United Kingdom | Freedom House

Freedom on the Net

United Kingdom

United Kingdom

Freedom on the Net 2011

2011 Scores

Freedom on the Net Status


Freedom on the Net Total
(0 = best, 100 = worst)

(0 = Best, 100 = Worst)

Obstacles to Access
(0 = best, 25 = worst)

(0 = Best, 25 = Worst)

Limits on Content
(0 = best, 35 = worst)

(0 = Best, 35 = Worst)

Violations of User Rights
(0 = best, 40 = worst)

(0 = Best, 40 = Worst)

The United Kingdom has high levels of internet penetration, and online freedom of expression is generally respected. However, both the government and private parties have presented ongoing challenges to free speech rights in connection with antiterrorism efforts, public order, and intellectual property. The biggest controversy in the past year was the adoption of the Digital Economy Act on the last day of the outgoing government in April 2010. The law allows for the blocking of websites as well as the cutting off of user accounts based on claims of intellectual-property rights violations. In a positive development, the newly elected coalition government has promised to review and repeal a number of laws that negatively affect online free expression and privacy.

The United Kingdom has been an early adopter of new information and communication technologies. The University of London was one of the first international nodes of the ARPAnet, the world’s first operational packet switching network that later came to compose the global internet, and the Queen sent her first ceremonial email in 1976. Academic institutions began to connect to the network in the mid 1980s. Internet service providers (ISPs) began appearing in the late 1980s and more general commercial access was available by the early 1990s.

Obstacles to Access: 

Access to internet in the United Kingdom is widespread, and there are few practical barriers, even in rural and disadvantaged areas. The share of homes with computers has increased from 46 percent in 2000 to 76 percent in 2009, rising 6 percentage points between 2008 and 2009 alone.[1] Broadband is almost universally available, with 99.6 percent of all households capable of obtaining ADSL connections and 49 percent able to connect via cable. There is no significant difference in access between urban and rural access. As of December 2009, 73 percent of homes had internet subscriptions, and 96 percent of those used broadband.[2] The Conservative Party, which heads the coalition government elected in May 2010, has promised superfast broadband for all homes by 2017.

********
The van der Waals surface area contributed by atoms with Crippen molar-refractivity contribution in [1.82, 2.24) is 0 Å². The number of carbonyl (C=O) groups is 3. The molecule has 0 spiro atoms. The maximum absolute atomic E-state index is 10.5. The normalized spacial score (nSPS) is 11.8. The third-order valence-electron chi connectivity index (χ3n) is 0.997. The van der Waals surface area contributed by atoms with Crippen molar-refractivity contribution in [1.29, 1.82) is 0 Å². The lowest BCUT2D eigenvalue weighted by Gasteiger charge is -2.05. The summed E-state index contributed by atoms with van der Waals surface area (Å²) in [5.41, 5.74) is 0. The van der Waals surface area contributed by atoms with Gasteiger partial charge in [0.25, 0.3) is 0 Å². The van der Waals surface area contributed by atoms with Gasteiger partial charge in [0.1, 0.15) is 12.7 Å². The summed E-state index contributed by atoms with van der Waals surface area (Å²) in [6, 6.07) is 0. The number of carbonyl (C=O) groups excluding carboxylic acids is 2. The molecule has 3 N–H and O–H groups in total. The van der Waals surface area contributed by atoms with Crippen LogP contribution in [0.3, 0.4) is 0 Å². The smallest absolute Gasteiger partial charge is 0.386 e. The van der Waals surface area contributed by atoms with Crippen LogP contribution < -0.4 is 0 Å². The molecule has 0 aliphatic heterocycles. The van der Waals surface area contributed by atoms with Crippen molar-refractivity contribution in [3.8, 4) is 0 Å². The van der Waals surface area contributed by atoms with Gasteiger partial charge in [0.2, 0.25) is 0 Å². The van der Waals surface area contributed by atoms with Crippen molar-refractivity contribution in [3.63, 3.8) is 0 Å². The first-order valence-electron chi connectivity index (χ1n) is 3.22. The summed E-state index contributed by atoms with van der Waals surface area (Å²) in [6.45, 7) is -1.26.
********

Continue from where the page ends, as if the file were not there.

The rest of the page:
Those in the lowest income groups are significantly less likely to have home internet subscriptions. In addition, the share of people over 65 with an internet subscription is half that of all other age groups, but the gap has been narrowing; in the past year, two million more people obtained connections, half of them over age 50.[3]

Mobile-telephone penetration is nearly universal, with second-generation (2G) networks available in 98 percent of households and third-generation (3G) services available in around 87 percent. Some 93 percent of all households have at least one mobile phone, with 75 million in active use. Use of mobile broadband is also increasing, but it is still low at 15 percent of all households, and is most popular among younger users. Prices for telecommunications access, including mobile telephony and broadband, have continued to decline. In fact, between 2003 and 2008, cost of mobile service declined at an average annual rate of 11.8 percent to about 16 pounds (US$25) per month.[4] The price of broadband has declined 33 percent in the past five years to about 13 pounds (US$21) per month while increasing in speed from 0.6Mb to 8.2Mb/sec.[5]